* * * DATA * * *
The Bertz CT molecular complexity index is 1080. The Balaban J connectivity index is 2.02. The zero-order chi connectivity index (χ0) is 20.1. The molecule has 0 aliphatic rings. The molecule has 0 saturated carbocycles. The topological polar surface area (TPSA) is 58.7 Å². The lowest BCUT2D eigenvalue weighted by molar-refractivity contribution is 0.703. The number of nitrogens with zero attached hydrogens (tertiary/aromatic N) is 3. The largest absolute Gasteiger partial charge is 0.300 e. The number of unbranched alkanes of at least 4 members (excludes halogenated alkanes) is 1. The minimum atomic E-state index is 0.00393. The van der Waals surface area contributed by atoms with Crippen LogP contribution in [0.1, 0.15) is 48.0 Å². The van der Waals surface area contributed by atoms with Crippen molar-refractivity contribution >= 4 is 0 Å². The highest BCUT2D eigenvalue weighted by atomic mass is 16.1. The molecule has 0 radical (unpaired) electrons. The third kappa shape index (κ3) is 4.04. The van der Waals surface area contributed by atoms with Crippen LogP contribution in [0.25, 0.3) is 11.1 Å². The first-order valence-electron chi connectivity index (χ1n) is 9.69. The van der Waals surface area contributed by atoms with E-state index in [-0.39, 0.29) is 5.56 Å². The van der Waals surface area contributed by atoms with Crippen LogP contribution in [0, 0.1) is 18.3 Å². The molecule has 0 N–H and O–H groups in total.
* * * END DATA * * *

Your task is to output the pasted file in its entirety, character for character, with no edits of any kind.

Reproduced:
The Bertz CT molecular complexity index is 1080. The Balaban J connectivity index is 2.02. The zero-order chi connectivity index (χ0) is 20.1. The molecule has 0 aliphatic rings. The molecule has 0 saturated carbocycles. The topological polar surface area (TPSA) is 58.7 Å². The lowest BCUT2D eigenvalue weighted by molar-refractivity contribution is 0.703. The number of nitrogens with zero attached hydrogens (tertiary/aromatic N) is 3. The largest absolute Gasteiger partial charge is 0.300 e. The number of unbranched alkanes of at least 4 members (excludes halogenated alkanes) is 1. The minimum atomic E-state index is 0.00393. The van der Waals surface area contributed by atoms with Crippen LogP contribution in [0.1, 0.15) is 48.0 Å². The van der Waals surface area contributed by atoms with Crippen molar-refractivity contribution >= 4 is 0 Å². The highest BCUT2D eigenvalue weighted by atomic mass is 16.1. The molecule has 0 radical (unpaired) electrons. The third kappa shape index (κ3) is 4.04. The van der Waals surface area contributed by atoms with Crippen LogP contribution in [0.25, 0.3) is 11.1 Å². The first-order valence-electron chi connectivity index (χ1n) is 9.69. The van der Waals surface area contributed by atoms with E-state index in [-0.39, 0.29) is 5.56 Å². The van der Waals surface area contributed by atoms with Crippen LogP contribution in [0, 0.1) is 18.3 Å². The molecule has 0 N–H and O–H groups in total.